There may be no party leaders left because no one could exercise any control when the participants cannot reliably calculate any group patterns or loyalties from week to week. Being ruled by a group of pure independents might prove to be exciting and entertaining, but no guarantee anything will ever get accomplished.I'm willing to have a go at this theory. I want to test it to see if a large external threat will be less reliably managed in the absence of party control than, say, the Axis threat was under FDR. Because he certainly got way out in front of that one and saved millions of lives, didn't he? Oh, and the crushing debt burden brought on by his socialist policies was a big win, too. But you don't seem to notice the bills anywhere, Mark.
Over the past 30 years, Republicans have managed more party unity within their ranks so they have been more successful in promoting their agenda as compared to the Democrats. Due to their size and diversity, Democrats have been particularly poor at enforcing party discipline and that has been evident by their overall poor performance in actually getting their agenda passed, even when they have a clear majority.
Wow, talk about looking at the same facts and arriving at different conclusions. I'd re-state the last 30 decades (Reagan onward) as: those who love liberty are increasingly conscious. Incumbency and careerism amongst the ruling elite and their purportedly two-party system are bankrupting the country. An internet-fueled coalition of people with shred #1 of common sense are increasingly aware of the resurgence of aristocracy on the world stage, as bogus ploys such as government health care, global warming, and hate speech/crime laws are used as tools to crack down on liberty the world over.
However, demanding extreme fealty to a narrowly-defined party identity might shrink a party and permit the opposition to win and govern by default. But if the default winners still can't get their collective act together, then we are faced with continued stalemate and overall inaction. The overall success of any political party depends upon the particular leadership and cooperative talents of its member individuals, and how they can effectively work as a group to achieve specific goals.Action action action. 1,990 pages of "it's more important to employ bureaucrats than for you to have freedom" isn't enough action for you? Would that the Speaker's Botox would break free and paralyze the whole House of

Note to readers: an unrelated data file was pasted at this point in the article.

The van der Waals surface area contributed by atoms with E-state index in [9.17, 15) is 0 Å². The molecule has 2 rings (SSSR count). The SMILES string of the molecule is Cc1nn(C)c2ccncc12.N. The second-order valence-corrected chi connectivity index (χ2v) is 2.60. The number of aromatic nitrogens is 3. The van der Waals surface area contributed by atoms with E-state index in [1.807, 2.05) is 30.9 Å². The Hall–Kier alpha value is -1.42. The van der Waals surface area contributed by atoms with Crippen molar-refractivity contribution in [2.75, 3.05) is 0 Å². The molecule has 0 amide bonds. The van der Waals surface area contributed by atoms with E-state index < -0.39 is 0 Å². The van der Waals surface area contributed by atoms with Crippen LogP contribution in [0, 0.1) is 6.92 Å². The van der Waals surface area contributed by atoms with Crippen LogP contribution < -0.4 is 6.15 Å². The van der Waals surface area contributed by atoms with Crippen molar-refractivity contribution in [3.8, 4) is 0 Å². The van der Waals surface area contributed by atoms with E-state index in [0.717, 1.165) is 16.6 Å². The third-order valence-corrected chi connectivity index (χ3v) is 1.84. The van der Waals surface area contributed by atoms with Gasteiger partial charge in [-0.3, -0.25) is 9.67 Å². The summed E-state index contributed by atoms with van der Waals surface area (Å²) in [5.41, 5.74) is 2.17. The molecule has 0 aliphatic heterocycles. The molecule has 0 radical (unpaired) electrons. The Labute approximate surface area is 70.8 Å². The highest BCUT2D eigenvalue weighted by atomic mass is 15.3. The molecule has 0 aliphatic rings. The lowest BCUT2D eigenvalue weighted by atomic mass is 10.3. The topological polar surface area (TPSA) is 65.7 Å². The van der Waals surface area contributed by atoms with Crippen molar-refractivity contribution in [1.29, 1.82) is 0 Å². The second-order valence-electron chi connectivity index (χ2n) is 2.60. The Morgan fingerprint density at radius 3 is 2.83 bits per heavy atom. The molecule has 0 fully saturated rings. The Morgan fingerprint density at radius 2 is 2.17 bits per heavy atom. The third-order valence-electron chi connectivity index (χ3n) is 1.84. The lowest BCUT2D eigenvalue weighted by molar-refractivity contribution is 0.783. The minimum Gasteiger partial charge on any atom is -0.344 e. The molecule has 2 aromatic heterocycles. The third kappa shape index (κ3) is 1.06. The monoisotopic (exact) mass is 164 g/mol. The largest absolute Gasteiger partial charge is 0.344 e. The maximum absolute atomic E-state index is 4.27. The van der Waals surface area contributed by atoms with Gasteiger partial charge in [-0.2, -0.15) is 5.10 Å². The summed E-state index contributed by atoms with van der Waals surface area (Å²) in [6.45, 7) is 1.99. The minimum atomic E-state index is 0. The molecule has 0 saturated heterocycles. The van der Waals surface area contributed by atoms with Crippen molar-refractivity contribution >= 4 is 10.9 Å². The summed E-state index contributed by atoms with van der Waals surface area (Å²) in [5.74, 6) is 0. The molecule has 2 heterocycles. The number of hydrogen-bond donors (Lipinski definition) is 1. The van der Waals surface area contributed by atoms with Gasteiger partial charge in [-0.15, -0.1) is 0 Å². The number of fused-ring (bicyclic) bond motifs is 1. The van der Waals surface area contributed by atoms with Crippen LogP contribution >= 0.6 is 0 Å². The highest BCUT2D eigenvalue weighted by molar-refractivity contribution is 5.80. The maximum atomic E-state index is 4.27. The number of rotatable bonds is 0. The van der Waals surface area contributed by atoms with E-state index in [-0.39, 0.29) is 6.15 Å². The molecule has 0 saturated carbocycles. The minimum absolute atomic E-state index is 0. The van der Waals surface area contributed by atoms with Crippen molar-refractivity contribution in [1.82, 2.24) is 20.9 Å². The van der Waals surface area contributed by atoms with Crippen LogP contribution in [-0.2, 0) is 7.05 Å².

This historical and constitutional preference for incremental slow change may have worked for the U.S. in the past when we were relatively isolated from each other and the rest of the world, and we were not a troubled global empire with more than 300 million inhabitants. Furthermore the rapid pace of change during the past decade will only escalate for the rest of the 21st Century. This is simply a result of our global communications and transportation systems, plus the actions of many other countries in an inter-connected global economy.You bozo. The requirement to preclude tyranny is in no way diminished by globalization. Just because information moves rapidly around the world doesn't mean that the entropy of the human soul has lessened. Far from it. A Madoff can steal more than any non-governmental thief in human history. So, instead of agreeing with your apparent tendency towards centralization, I'd argue the exact opposite. In communications, packet switching trumps circuit switching. Because centralization generally bites. I'd argue that the same holds true for politics.